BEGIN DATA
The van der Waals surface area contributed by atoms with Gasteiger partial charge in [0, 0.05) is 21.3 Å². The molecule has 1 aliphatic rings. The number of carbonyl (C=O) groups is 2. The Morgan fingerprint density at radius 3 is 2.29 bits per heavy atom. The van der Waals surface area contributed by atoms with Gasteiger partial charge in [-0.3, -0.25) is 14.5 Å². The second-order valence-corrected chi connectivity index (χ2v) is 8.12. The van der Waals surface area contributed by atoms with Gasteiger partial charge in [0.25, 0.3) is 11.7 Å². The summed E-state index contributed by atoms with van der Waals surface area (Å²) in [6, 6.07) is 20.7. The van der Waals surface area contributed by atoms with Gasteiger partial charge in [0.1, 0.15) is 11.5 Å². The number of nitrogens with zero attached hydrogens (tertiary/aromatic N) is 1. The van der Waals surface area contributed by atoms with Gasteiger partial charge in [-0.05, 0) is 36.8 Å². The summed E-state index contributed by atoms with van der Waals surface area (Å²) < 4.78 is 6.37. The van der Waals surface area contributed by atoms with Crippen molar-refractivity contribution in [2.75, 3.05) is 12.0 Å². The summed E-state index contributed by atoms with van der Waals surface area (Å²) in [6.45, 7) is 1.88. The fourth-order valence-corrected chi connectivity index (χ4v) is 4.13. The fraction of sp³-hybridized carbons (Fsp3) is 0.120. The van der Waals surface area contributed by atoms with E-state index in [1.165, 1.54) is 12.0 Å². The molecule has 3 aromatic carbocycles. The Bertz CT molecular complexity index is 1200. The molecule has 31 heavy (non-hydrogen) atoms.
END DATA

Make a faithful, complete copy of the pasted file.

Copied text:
The van der Waals surface area contributed by atoms with Gasteiger partial charge in [0, 0.05) is 21.3 Å². The molecule has 1 aliphatic rings. The number of carbonyl (C=O) groups is 2. The Morgan fingerprint density at radius 3 is 2.29 bits per heavy atom. The van der Waals surface area contributed by atoms with Gasteiger partial charge in [-0.3, -0.25) is 14.5 Å². The second-order valence-corrected chi connectivity index (χ2v) is 8.12. The van der Waals surface area contributed by atoms with Gasteiger partial charge in [0.25, 0.3) is 11.7 Å². The summed E-state index contributed by atoms with van der Waals surface area (Å²) in [6, 6.07) is 20.7. The van der Waals surface area contributed by atoms with Gasteiger partial charge in [0.1, 0.15) is 11.5 Å². The number of nitrogens with zero attached hydrogens (tertiary/aromatic N) is 1. The van der Waals surface area contributed by atoms with Gasteiger partial charge in [-0.05, 0) is 36.8 Å². The summed E-state index contributed by atoms with van der Waals surface area (Å²) < 4.78 is 6.37. The van der Waals surface area contributed by atoms with Crippen molar-refractivity contribution in [2.75, 3.05) is 12.0 Å². The summed E-state index contributed by atoms with van der Waals surface area (Å²) in [6.45, 7) is 1.88. The fourth-order valence-corrected chi connectivity index (χ4v) is 4.13. The fraction of sp³-hybridized carbons (Fsp3) is 0.120. The van der Waals surface area contributed by atoms with E-state index in [1.165, 1.54) is 12.0 Å². The molecule has 3 aromatic carbocycles. The Bertz CT molecular complexity index is 1200. The molecule has 31 heavy (non-hydrogen) atoms.